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A hoppin’ new tale from Disney

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A hoppin’ new tale from Disney

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It’s a dog eat dog world, but in Disney’s newest animated feature, that dog would be arrested by a rabbit for the crime.

Directed by Rich Moore (“Wreck-It Ralph”) and Byron Howard (“Tangled,” “Bolt”), “Zootopia” is an hour and 48 minute film that explores themes of friendship, determination, and societal upheaval.

The story follows a rabbit, Judy Hopps (Ginnifer Goodwin), who chases her dream of becoming a police officer, despite her small stature, and ventures to the city of Zootopia. While there, she encounters the disreputable Nick Wilde (Jason Bateman), a con artist fox.

The animation style isn’t anything new as far as Disney is concerned, but the character design is impressive considering the film’s premise. I’ve found that anthropomorphic animal characters can go a few ways; some of them look mostly like animals with awkward human attributes tagged on, and others are modeled so closely to humans that they lose most of their animal aspects. “Zootopia” encounters neither of these troubles, instead finding a balance and maintaining each character’s clear animal identity within their anthropomorphic expression.

Cinematically, the film is beautiful. The animation utilizes color brilliantly: bright during sunny scenes, dark and ominous while in the jungle, and vibrant throughout. The cinematography offers sweeping shots of the city on Judy’s first arrival that, backed by Shakira’s peppy and optimistic new song “Try Everything,” provide a gorgeous sense of scale and movement.

The film manages to cross multiple genres, blending coming-of-age, comedy, and police procedure with the initial premise of highly evolved and intelligent animals. Although a bit gimmicky at times (Have you ever wanted to see a rabbit wear a Fitbit? Here’s your chance.), the world-building is deep, and I’m sure that there are plenty of hidden delights in the background that would require more than a single viewing to discover.

I found a certain fascination in the size differences between the animals. Unlike some other animated animal films, “Zootopia” stays surprisingly true to scale. Since the idea of the city is that all kinds of animals live together, tiny mice require the same considerations as enormous elephants. Although this results in certain implausibilities when you stop to think about it — for example, they somehow all drive their variously-sized vehicles on the same roads — it’s interesting to see how the animators contrasted the scale of so many objects, and is fun to watch in scenes such as the one where Judy ends up in the mini-city of the smaller rodents.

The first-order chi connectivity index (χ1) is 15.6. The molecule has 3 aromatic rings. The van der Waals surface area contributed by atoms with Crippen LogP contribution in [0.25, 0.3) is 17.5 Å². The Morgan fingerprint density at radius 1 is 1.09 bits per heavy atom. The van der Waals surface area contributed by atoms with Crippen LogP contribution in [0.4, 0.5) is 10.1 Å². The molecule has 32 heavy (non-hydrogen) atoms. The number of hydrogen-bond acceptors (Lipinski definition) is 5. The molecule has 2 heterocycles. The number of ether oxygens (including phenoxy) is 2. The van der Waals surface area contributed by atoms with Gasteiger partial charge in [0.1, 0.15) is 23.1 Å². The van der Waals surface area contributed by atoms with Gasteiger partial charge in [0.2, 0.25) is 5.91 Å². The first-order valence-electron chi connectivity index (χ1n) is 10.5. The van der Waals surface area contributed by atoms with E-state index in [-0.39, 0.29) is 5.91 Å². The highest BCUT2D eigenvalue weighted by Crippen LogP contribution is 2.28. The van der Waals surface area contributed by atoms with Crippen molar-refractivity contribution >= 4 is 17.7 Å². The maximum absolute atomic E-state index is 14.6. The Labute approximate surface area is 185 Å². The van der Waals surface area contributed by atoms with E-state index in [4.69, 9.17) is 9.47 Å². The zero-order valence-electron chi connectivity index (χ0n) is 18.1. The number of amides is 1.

Although the beginning of the film is exactly as adorable and Disney-esque as I was expecting, I was unprepared for the darker, deeper turn that it took around the halfway point. Once the story’s main conflict comes into play, it becomes clear that the writers are looking to make a point about some of the less pleasant aspects of our own society that are currently causing contention and distress. While some people might find it heavy-handed, I thought it was a perfect way to highlight how incredibly hypocritical and horrible our society can be.

Despite its deeper themes, the movie is still very much a comedy. If one scene is sad, dark, or shocking, you can be sure that it won’t be long before Nick makes a snarky comment or the Chief of Police shows a surprising new side.

Animated films, at least in this country, have primarily been targeted at younger audiences. While “Zootopia” is rated PG, younger children would most likely miss a good half of the film’s content. Along with the subversive subtext, many of the jokes are meant to poke fun at modern-day society.

In an interview with The Hollywood News, Howard said, “A lot of the humor that we find as adults making the film comes from these parallels that we find with our own reality.” Referencing a scene in the movie where Judy and Nick go to the DMV and find it run entirely by sloths, he added, “It’s not necessarily something that a kid would get because they probably haven’t been to the DMV, but every adult on the planet gets it.”

While the humor shines in its disarmingly accurate parallels and dynamic characters, it falls slightly flat with the sheer number of references that it makes to other works. Some references are subtle — for example, the missing otter’s name of “Emmitt Otterton,” which makes a nod back at Jim Henson’s 1977 film, “Emmet Otter’s Jug-Band Christmas” — but then the Chief of Police says, “Life isn’t some cartoon musical where you sing a little song and all your insipid dreams magically come true. So let it go,” and I must resist the urge to drop my head into my hands and sigh.

Depending where you live, the film offers a slightly different experience. Not only is the name different, for copyright and other reasons — e.g. “Zootropolis” in the UK and “Zoomania” in Germany — different regional animals were chosen to replace the US’s moose news anchor: a giant panda in China, a jaguar in Brazil, and a koala in Australia and New Zealand, to list a few.

“Zootopia” has many enjoyable aspects. If you like anthropomorphic animals, this film is for you. If you like lighthearted and witty comedies, this film is sure to give you a laugh. If you like films with apt analogies for societal issues, Zootopia’s struggle with the dichotomy between predator and prey will certainly give you something to think about. If you like films of building friendships and overcoming struggles, Judy Hopps and Nick Wilde will tug on all of your heartstrings. And if, for whatever reason, you’ve always wanted to see Shakira as a leggy creature of the savanna, then Gazelle’s performances will probably not disappoint.

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